2 excellent ASX ETFs I'd buy for retirement

Diversification and growth could be exactly what retirees need.

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We'd all like to live a comfortable life in retirement, and we may need our assets to last a number of decades. I'm going to tell you why I think a couple of leading ASX-listed exchange-traded funds (ETFs) could be the right choice for retirees.

I'd guess plenty of retirees have money invested in property, ASX bank shares and even a small number of high-risk, high-return mining and energy shares. There are a lot of other businesses that could deliver better returns and give diversification.

I'm not suggesting people need to become full-time fund managers. Instead, ASX ETFs – which give us exposure to a group of companies in a single investment – could be the answer. Plenty of them are invested in international businesses too, giving exposure away from Australia.

Imagine having ETF investments worth $100,000. If they go up 10% over a year, the end result would be $110,000. Selling $5,000 would equate to a yield of 5% on the starting balance, and the investor would be left with $105,000. Of course, with the share market, we might see an 18% rise in one year and a 10% fall the next year – we can't know what's going to happen in the next 12 months.

The lower the 'yield' we take, the more sustainable it is likely to be when the bad years are included over a longer time period. If an ETF goes up 15% in one year, I would not bet on it rising another 15% in the next year. That's why I'd look at something like 4% to up to perhaps 6% as the target withdrawal yield.

Here are two ASX ETFs that I think would work well in retirement.

Vaneck Morningstar Wide Moat ETF (ASX: MOAT)

This fund invests in (US-listed) businesses that have very strong competitive advantages, or economic moats, which give them the ability to outperform their peers. There are a number of different moats, including brand power, patents, licences, cost advantages, network effects, switching costs (for customers) and more.

The MOAT ETF specifically looks for companies that Morningstar analysts think have economic moats that will endure for 10 to 20 years.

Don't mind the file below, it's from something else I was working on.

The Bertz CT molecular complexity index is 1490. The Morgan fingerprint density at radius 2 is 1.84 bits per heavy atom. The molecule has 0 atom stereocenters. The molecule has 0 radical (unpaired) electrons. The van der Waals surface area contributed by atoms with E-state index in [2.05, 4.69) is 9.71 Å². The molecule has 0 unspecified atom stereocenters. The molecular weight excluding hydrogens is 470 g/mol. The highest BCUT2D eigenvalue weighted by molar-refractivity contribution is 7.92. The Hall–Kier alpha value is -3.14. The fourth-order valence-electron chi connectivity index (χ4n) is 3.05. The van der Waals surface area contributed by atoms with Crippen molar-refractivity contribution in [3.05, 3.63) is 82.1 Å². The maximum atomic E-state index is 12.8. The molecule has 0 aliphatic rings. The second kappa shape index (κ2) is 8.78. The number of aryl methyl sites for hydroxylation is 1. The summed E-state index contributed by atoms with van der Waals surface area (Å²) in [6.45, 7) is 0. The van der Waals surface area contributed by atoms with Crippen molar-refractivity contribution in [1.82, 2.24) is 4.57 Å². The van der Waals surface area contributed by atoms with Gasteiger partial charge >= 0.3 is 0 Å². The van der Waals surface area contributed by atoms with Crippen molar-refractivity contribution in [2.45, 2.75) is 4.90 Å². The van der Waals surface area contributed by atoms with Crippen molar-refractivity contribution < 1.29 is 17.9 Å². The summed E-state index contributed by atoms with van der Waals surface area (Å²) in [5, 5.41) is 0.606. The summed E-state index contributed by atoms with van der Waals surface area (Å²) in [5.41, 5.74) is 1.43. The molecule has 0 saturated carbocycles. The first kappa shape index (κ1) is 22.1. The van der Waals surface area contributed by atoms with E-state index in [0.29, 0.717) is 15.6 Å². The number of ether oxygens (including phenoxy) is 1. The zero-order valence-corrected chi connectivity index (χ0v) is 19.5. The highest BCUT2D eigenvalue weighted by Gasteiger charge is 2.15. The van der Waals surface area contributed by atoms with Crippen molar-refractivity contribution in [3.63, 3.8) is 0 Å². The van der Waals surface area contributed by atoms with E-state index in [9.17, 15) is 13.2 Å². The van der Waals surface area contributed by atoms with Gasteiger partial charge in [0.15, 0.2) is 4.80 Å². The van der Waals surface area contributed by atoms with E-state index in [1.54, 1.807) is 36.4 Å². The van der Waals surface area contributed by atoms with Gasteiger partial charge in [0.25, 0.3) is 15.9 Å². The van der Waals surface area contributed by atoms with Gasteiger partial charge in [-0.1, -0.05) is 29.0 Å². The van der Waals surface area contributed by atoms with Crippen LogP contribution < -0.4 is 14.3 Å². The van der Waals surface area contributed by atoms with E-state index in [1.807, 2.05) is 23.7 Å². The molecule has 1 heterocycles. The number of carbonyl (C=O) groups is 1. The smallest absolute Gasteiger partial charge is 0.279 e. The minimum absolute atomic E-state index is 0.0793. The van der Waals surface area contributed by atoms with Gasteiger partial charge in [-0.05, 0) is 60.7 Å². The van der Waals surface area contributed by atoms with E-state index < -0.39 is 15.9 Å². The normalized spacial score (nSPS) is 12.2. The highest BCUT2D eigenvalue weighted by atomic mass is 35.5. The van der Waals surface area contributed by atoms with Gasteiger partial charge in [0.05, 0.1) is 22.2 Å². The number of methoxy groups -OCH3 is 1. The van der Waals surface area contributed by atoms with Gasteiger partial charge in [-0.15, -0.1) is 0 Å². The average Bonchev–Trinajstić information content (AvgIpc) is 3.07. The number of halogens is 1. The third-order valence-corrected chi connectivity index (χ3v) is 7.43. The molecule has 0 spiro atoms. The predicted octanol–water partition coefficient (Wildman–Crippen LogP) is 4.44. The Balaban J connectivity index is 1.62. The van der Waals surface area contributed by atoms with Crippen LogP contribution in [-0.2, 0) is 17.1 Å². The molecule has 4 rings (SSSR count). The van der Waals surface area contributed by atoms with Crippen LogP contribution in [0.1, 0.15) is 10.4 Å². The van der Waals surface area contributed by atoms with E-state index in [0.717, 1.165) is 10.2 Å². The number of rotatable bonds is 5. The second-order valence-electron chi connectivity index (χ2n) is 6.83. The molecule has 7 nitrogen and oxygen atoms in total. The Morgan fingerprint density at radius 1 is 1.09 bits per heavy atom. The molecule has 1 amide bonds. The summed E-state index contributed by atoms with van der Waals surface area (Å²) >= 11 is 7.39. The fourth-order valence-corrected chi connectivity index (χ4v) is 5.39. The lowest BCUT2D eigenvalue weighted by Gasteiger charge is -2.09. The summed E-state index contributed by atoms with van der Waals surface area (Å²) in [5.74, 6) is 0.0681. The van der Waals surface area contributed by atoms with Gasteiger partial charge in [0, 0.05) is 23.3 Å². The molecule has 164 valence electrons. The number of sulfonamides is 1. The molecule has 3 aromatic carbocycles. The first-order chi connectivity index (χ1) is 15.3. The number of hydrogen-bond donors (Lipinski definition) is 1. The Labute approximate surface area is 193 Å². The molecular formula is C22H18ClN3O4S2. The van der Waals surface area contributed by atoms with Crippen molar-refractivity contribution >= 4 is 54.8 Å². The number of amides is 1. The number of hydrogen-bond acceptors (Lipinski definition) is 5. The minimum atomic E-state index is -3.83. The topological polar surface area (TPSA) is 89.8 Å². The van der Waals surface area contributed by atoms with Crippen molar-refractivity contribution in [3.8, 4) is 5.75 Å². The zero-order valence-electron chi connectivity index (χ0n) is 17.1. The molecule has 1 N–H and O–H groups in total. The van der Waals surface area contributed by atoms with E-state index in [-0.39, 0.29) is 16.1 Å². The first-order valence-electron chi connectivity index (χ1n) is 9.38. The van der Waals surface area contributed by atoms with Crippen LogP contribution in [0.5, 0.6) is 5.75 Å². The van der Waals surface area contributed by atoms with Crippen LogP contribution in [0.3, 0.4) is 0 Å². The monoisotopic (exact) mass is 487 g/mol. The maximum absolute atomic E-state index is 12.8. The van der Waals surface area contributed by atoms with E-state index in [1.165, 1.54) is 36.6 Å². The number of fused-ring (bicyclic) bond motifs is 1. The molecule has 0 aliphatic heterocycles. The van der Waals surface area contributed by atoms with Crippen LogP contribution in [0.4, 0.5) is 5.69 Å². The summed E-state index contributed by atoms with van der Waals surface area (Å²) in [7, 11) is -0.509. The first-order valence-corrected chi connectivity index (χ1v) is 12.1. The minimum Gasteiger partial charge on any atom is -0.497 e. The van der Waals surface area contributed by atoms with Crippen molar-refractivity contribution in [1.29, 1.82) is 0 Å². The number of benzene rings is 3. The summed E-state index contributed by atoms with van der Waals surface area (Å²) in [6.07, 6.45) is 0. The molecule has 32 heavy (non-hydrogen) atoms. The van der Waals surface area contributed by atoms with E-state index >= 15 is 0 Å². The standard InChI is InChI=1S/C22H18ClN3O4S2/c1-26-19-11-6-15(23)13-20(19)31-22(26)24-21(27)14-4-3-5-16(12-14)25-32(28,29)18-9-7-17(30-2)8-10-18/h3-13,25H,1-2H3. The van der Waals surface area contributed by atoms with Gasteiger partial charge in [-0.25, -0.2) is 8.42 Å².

Once it establishes a watchlist of these advantaged companies, the ASX ETF will invest only if a company is trading at a valuation cheaper than what the analysts think is a fair price.

Since this fund's inception in June 2015, it has returned an average of 15.5% per annum.

VanEck MSCI International Quality ETF (ASX: QUAL)

This fund is invested in 300 companies from across the globe. To qualify for this portfolio, companies have to rank well on three things – earnings stability, a high return on equity (ROE), and low financial leverage.

In other words, it suggests they make high profits for how much shareholder money is retained in the business, they don't typically see large, negative earnings shocks, and they have strong balance sheets.

When you put these factors together, the ASX ETF is typically going to invest in companies that do very well over time.

At the moment, the biggest positions are names like Nvidia, Microsoft, Meta Platforms and Apple.

300 businesses in a single investment is a lot of diversification, but it hasn't dampened the returns. Since its inception in October 2014, the QUAL ETF has returned an average of 16.7% per annum.

Foolish takeaway

Share markets have performed strongly over the last 14 months – this recovery has shown why it's a good idea to invest when there's fear around.

I wouldn't expect the next 12 months to show huge returns, but I think both of these ASX ETFs are capable of producing very good returns over the next three to five years and the longer term.

Randi Zuckerberg, a former director of market development and spokeswoman for Facebook and sister to Meta Platforms CEO Mark Zuckerberg, is a member of The Motley Fool's board of directors. Motley Fool contributor Tristan Harrison has no position in any of the stocks mentioned. The Motley Fool Australia's parent company Motley Fool Holdings Inc. has positions in and has recommended Apple, Meta Platforms, Microsoft, and Nvidia. The Motley Fool Australia has recommended Apple, Meta Platforms, Nvidia, and VanEck Morningstar Wide Moat ETF. The Motley Fool has a disclosure policy. This article contains general investment advice only (under AFSL 400691). Authorised by Scott Phillips.

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